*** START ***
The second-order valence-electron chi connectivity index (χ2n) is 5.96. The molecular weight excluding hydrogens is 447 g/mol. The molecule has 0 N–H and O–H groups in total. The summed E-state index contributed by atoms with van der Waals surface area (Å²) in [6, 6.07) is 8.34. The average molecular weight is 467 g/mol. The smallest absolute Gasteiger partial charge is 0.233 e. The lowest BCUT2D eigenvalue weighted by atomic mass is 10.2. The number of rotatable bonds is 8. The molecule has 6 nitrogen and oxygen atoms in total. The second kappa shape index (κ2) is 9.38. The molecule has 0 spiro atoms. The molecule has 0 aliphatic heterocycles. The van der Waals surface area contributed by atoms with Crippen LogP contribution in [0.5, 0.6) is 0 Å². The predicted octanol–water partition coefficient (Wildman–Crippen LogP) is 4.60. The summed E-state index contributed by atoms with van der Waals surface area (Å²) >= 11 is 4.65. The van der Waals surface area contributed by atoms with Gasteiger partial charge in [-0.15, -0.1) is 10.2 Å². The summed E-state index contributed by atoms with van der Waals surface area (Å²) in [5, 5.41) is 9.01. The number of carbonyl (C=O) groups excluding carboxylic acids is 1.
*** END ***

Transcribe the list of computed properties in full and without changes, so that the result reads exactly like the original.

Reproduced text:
The second-order valence-electron chi connectivity index (χ2n) is 5.96. The molecular weight excluding hydrogens is 447 g/mol. The molecule has 0 N–H and O–H groups in total. The summed E-state index contributed by atoms with van der Waals surface area (Å²) in [6, 6.07) is 8.34. The average molecular weight is 467 g/mol. The smallest absolute Gasteiger partial charge is 0.233 e. The lowest BCUT2D eigenvalue weighted by atomic mass is 10.2. The number of rotatable bonds is 8. The molecule has 6 nitrogen and oxygen atoms in total. The second kappa shape index (κ2) is 9.38. The molecule has 0 spiro atoms. The molecule has 0 aliphatic heterocycles. The van der Waals surface area contributed by atoms with Crippen LogP contribution in [0.5, 0.6) is 0 Å². The predicted octanol–water partition coefficient (Wildman–Crippen LogP) is 4.60. The summed E-state index contributed by atoms with van der Waals surface area (Å²) >= 11 is 4.65. The van der Waals surface area contributed by atoms with Gasteiger partial charge in [-0.15, -0.1) is 10.2 Å². The summed E-state index contributed by atoms with van der Waals surface area (Å²) in [5, 5.41) is 9.01. The number of carbonyl (C=O) groups excluding carboxylic acids is 1.